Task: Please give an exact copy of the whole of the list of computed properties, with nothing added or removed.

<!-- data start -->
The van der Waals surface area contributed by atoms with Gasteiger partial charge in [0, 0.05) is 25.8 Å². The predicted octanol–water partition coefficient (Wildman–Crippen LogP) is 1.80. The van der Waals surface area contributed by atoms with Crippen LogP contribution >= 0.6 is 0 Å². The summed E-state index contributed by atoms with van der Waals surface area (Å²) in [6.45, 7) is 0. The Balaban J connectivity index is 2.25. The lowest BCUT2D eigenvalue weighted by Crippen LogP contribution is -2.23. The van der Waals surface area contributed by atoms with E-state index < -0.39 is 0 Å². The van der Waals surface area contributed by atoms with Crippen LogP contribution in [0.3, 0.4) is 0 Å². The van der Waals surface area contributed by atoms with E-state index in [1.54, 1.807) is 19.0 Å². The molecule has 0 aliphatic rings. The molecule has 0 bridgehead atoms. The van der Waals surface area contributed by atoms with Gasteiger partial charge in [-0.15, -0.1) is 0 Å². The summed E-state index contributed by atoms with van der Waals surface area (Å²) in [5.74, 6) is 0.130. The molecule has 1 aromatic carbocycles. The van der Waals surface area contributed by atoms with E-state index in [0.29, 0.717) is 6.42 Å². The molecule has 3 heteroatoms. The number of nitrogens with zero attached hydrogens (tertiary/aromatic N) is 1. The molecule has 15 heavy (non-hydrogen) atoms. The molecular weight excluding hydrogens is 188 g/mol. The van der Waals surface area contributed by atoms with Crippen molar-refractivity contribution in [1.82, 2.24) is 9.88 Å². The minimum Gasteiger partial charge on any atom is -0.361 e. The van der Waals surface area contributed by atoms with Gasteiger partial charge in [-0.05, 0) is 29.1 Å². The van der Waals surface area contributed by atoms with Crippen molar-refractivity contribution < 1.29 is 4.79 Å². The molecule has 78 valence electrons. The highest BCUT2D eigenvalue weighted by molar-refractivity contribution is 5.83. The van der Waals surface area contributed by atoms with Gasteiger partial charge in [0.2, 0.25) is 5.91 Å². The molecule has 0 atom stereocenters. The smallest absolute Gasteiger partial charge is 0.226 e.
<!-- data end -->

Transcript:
The van der Waals surface area contributed by atoms with Gasteiger partial charge in [0, 0.05) is 25.8 Å². The predicted octanol–water partition coefficient (Wildman–Crippen LogP) is 1.80. The van der Waals surface area contributed by atoms with Crippen LogP contribution >= 0.6 is 0 Å². The summed E-state index contributed by atoms with van der Waals surface area (Å²) in [6.45, 7) is 0. The Balaban J connectivity index is 2.25. The lowest BCUT2D eigenvalue weighted by Crippen LogP contribution is -2.23. The van der Waals surface area contributed by atoms with E-state index < -0.39 is 0 Å². The van der Waals surface area contributed by atoms with Crippen LogP contribution in [0.3, 0.4) is 0 Å². The van der Waals surface area contributed by atoms with E-state index in [1.54, 1.807) is 19.0 Å². The molecule has 0 aliphatic rings. The molecule has 0 bridgehead atoms. The van der Waals surface area contributed by atoms with Gasteiger partial charge in [-0.15, -0.1) is 0 Å². The summed E-state index contributed by atoms with van der Waals surface area (Å²) in [5.74, 6) is 0.130. The molecule has 1 aromatic carbocycles. The van der Waals surface area contributed by atoms with E-state index in [0.29, 0.717) is 6.42 Å². The molecule has 3 heteroatoms. The number of nitrogens with zero attached hydrogens (tertiary/aromatic N) is 1. The molecule has 15 heavy (non-hydrogen) atoms. The molecular weight excluding hydrogens is 188 g/mol. The van der Waals surface area contributed by atoms with Crippen molar-refractivity contribution in [1.82, 2.24) is 9.88 Å². The minimum Gasteiger partial charge on any atom is -0.361 e. The van der Waals surface area contributed by atoms with Gasteiger partial charge in [-0.05, 0) is 29.1 Å². The van der Waals surface area contributed by atoms with Crippen molar-refractivity contribution < 1.29 is 4.79 Å². The molecule has 78 valence electrons. The highest BCUT2D eigenvalue weighted by molar-refractivity contribution is 5.83. The van der Waals surface area contributed by atoms with Gasteiger partial charge in [0.2, 0.25) is 5.91 Å². The molecule has 0 atom stereocenters. The smallest absolute Gasteiger partial charge is 0.226 e.